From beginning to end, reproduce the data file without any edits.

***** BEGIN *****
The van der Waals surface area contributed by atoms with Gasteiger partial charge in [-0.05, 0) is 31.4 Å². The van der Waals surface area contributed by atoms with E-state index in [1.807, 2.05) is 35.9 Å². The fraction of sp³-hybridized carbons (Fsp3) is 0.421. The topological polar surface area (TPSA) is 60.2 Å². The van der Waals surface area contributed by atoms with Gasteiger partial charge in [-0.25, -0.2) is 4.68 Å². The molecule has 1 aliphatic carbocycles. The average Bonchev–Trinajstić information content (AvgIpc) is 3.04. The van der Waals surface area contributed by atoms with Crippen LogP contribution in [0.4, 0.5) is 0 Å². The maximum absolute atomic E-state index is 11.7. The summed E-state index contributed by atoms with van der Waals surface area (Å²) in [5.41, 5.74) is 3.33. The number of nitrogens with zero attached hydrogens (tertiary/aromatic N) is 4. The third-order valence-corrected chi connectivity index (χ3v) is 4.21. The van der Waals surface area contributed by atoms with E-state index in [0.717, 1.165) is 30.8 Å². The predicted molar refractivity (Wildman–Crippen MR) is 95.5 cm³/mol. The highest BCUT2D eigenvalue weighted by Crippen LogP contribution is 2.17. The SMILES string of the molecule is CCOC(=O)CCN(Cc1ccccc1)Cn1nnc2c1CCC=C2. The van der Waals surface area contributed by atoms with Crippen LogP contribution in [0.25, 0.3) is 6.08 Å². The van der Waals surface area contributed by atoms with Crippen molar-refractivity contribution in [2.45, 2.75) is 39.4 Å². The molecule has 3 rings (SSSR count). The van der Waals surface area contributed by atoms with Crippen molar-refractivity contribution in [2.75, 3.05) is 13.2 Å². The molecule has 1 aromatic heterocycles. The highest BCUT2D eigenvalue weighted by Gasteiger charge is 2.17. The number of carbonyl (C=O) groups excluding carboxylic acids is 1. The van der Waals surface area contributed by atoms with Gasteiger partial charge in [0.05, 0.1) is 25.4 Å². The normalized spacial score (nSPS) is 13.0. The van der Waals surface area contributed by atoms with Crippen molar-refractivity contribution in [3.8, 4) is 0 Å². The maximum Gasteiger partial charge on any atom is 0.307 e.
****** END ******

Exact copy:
The van der Waals surface area contributed by atoms with Gasteiger partial charge in [-0.05, 0) is 31.4 Å². The van der Waals surface area contributed by atoms with E-state index in [1.807, 2.05) is 35.9 Å². The fraction of sp³-hybridized carbons (Fsp3) is 0.421. The topological polar surface area (TPSA) is 60.2 Å². The van der Waals surface area contributed by atoms with Gasteiger partial charge in [-0.25, -0.2) is 4.68 Å². The molecule has 1 aliphatic carbocycles. The average Bonchev–Trinajstić information content (AvgIpc) is 3.04. The van der Waals surface area contributed by atoms with Crippen LogP contribution in [0.4, 0.5) is 0 Å². The maximum absolute atomic E-state index is 11.7. The summed E-state index contributed by atoms with van der Waals surface area (Å²) in [5.41, 5.74) is 3.33. The number of nitrogens with zero attached hydrogens (tertiary/aromatic N) is 4. The third-order valence-corrected chi connectivity index (χ3v) is 4.21. The van der Waals surface area contributed by atoms with E-state index in [0.717, 1.165) is 30.8 Å². The predicted molar refractivity (Wildman–Crippen MR) is 95.5 cm³/mol. The highest BCUT2D eigenvalue weighted by Crippen LogP contribution is 2.17. The SMILES string of the molecule is CCOC(=O)CCN(Cc1ccccc1)Cn1nnc2c1CCC=C2. The van der Waals surface area contributed by atoms with Crippen LogP contribution in [0.25, 0.3) is 6.08 Å². The van der Waals surface area contributed by atoms with Crippen molar-refractivity contribution in [2.45, 2.75) is 39.4 Å². The molecule has 3 rings (SSSR count). The van der Waals surface area contributed by atoms with Crippen molar-refractivity contribution in [2.75, 3.05) is 13.2 Å². The molecule has 1 aromatic heterocycles. The highest BCUT2D eigenvalue weighted by Gasteiger charge is 2.17. The number of carbonyl (C=O) groups excluding carboxylic acids is 1. The van der Waals surface area contributed by atoms with Gasteiger partial charge in [0.05, 0.1) is 25.4 Å². The normalized spacial score (nSPS) is 13.0. The van der Waals surface area contributed by atoms with Crippen molar-refractivity contribution in [3.8, 4) is 0 Å². The maximum Gasteiger partial charge on any atom is 0.307 e.